On Friday, Koala shut its doors for 24 hours. No sales, no browsing, certainly no purchasing. The bold move was to drive awareness for Save the Koala Day.
The move was scoped to be seen by up to two million Australians, as shoppers went to go to the homepage and were instead redirected to WWF-Australia’s website. On there, visitors are encouraged to adopt a furry friend and sign petitions to local MPs to save its natural habitat.
What is the aim of Koala?
Koala has previously made a pledge that it would work on getting its namesake off the endangered species list by 2030. The mattress company has been working with WWF-Australia to ensure that ‘we have koalas forever’, by strengthening nature laws, restoring habitats and protecting our favourite cuddly friend from diseases.
“Since launching in 2015, we’ve been dedicated to building a furniture business that does better by the planet. Starting with our symbolic koala adoptions, we’ve always been looking out for our furry friends and now more than ever they need our support. We believe in reversing environmental trends and leaving the earth in better condition than we found it, which is why we partner with organisations including WWF,” says Mitch Taylor, founder and CEO.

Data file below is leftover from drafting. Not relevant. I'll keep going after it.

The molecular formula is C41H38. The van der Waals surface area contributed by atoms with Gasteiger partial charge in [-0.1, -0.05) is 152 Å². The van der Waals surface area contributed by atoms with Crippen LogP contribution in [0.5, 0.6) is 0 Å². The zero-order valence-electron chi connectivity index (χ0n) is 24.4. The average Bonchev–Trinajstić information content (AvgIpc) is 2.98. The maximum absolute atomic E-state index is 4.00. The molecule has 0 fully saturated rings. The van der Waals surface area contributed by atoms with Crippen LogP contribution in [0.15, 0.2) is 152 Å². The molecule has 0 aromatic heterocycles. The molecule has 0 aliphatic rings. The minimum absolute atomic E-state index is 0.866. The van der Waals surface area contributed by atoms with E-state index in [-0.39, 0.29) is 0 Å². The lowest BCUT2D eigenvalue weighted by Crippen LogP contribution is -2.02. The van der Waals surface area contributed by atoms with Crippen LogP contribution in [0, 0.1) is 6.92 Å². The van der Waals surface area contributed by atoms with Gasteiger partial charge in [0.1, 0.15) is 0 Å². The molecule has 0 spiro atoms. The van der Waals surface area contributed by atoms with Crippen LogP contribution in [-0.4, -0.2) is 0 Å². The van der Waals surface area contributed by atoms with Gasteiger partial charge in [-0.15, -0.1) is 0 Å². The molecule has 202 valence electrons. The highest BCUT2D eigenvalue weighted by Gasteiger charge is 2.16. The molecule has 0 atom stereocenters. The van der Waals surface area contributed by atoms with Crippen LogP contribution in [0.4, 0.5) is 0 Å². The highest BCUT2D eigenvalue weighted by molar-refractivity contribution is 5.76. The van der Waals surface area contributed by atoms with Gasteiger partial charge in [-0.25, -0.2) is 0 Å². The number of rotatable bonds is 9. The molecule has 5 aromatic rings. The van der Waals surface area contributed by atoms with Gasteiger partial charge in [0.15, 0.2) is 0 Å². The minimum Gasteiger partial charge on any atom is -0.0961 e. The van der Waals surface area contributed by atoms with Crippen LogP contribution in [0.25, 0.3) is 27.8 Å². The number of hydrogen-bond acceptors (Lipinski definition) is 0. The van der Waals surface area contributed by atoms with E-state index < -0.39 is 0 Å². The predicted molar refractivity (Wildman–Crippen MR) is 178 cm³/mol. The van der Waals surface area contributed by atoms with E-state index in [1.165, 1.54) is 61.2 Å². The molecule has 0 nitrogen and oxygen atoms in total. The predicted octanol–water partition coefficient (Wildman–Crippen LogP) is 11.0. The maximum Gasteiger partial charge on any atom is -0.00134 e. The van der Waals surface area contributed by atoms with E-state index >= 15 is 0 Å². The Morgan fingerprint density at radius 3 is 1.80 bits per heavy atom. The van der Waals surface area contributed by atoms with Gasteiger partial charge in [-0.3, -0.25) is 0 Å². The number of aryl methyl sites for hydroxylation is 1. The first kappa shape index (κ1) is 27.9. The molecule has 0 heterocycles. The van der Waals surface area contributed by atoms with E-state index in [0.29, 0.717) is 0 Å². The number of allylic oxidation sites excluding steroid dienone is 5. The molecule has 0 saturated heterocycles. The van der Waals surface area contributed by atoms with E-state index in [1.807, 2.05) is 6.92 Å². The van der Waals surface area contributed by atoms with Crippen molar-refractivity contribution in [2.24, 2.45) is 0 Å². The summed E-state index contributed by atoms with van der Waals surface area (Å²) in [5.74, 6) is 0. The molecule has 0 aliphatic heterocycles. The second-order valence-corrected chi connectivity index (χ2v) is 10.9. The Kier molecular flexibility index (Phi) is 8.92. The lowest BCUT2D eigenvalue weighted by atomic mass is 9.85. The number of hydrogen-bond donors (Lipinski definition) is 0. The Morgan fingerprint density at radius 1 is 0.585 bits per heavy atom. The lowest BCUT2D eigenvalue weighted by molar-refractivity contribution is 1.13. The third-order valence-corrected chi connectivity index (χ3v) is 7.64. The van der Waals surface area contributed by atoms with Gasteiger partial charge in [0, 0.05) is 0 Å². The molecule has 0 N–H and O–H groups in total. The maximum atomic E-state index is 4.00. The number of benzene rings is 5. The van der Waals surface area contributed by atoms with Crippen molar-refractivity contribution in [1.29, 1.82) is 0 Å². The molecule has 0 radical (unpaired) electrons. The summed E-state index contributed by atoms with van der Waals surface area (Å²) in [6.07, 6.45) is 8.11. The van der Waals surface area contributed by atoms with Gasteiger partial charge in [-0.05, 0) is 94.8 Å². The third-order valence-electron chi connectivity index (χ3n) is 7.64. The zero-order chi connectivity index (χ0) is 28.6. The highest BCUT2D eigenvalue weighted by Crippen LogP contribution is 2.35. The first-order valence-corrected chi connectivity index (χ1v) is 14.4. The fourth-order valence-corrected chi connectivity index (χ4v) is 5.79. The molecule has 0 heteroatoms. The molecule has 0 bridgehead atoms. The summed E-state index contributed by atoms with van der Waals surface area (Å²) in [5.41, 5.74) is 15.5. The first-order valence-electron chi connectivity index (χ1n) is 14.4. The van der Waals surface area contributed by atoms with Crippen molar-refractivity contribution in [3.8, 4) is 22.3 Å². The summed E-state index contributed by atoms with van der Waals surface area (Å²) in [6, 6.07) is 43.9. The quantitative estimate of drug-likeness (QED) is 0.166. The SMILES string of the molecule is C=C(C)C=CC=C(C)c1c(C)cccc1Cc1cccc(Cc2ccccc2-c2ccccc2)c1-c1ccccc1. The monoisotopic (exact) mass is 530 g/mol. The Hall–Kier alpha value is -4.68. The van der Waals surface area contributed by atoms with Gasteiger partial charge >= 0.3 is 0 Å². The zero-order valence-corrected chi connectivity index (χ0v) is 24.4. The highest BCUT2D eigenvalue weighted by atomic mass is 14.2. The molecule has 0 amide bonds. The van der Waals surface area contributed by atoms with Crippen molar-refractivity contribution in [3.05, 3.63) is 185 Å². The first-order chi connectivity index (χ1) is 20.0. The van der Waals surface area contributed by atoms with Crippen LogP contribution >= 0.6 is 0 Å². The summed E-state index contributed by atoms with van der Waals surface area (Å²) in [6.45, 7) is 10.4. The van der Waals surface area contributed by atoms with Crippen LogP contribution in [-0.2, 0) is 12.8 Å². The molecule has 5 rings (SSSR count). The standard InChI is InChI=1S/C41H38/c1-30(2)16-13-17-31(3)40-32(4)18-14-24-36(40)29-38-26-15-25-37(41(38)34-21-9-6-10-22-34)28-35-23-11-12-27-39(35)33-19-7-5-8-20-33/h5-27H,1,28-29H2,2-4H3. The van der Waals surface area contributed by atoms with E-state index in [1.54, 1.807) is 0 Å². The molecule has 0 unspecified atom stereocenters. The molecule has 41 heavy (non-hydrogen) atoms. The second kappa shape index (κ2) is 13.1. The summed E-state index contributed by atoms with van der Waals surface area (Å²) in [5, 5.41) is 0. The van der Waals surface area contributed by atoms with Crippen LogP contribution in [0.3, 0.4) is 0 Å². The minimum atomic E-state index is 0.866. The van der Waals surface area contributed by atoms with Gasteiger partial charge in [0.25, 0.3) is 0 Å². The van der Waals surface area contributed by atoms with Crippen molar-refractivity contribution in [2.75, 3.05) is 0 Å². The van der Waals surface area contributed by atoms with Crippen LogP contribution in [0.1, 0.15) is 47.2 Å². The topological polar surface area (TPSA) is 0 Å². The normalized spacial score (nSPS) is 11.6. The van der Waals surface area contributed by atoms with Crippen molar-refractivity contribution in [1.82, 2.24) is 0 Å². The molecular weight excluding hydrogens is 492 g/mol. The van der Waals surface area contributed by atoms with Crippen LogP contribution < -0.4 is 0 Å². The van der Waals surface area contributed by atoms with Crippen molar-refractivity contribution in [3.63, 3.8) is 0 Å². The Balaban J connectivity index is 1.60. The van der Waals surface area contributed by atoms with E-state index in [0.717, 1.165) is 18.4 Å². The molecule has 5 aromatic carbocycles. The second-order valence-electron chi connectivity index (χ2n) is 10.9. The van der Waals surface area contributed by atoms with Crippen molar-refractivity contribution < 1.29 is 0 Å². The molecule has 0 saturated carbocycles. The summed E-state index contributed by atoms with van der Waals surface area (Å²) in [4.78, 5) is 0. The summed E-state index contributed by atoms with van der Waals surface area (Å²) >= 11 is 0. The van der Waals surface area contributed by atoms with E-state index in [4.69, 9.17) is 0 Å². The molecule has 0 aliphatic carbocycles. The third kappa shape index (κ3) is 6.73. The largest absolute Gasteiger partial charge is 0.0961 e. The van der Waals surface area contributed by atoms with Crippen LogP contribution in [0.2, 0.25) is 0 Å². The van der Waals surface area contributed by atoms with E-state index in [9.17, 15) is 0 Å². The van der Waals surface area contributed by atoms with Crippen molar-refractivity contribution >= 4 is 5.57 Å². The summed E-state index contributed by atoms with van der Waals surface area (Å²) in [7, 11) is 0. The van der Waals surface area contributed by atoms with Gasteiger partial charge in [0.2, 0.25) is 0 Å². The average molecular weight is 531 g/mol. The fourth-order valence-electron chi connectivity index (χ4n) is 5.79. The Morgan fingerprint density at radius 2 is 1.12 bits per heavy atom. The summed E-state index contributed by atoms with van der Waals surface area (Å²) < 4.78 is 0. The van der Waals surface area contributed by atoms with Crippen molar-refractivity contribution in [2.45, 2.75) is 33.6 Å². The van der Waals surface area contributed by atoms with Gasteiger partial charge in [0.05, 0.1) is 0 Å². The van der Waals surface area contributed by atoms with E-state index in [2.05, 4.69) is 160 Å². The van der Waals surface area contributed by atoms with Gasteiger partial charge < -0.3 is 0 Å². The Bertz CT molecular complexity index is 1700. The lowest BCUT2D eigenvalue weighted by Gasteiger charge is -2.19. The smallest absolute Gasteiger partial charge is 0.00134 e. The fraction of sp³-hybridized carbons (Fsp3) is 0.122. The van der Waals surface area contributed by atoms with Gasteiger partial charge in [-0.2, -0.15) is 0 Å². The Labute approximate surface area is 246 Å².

To date, Koala’s donations have helped:
- Support important programs: Koalas Forever, WWF-Australia’s broad koala and wildlife recovery and protection program aims to double the number of koalas in eastern Australia by 2050.
- Habitat restoration: In 2021, customers helped WWF-Australia plant 46,000 koala feed trees, restore 40 hectares of koala habitat and upskill 70 wildlife vets. They’ve also worked with 100+ volunteers, 25 landholders and 15+ community partners.
- Fund additional conservation projects: Including Ipswich Koala Protection Society, Towards Two Billion Trees, Great Eastern Ranges Initiative.
- Glossy black cockatoos: Each sofa bed sale includes a symbolic glossy black cockatoo adoption. This donation supports active recovery of the endangered species, plants specific food and shelter trees required for survival, installs artificial nest boxes to replace nests lost in bushfires and installs predator guards to protect nests.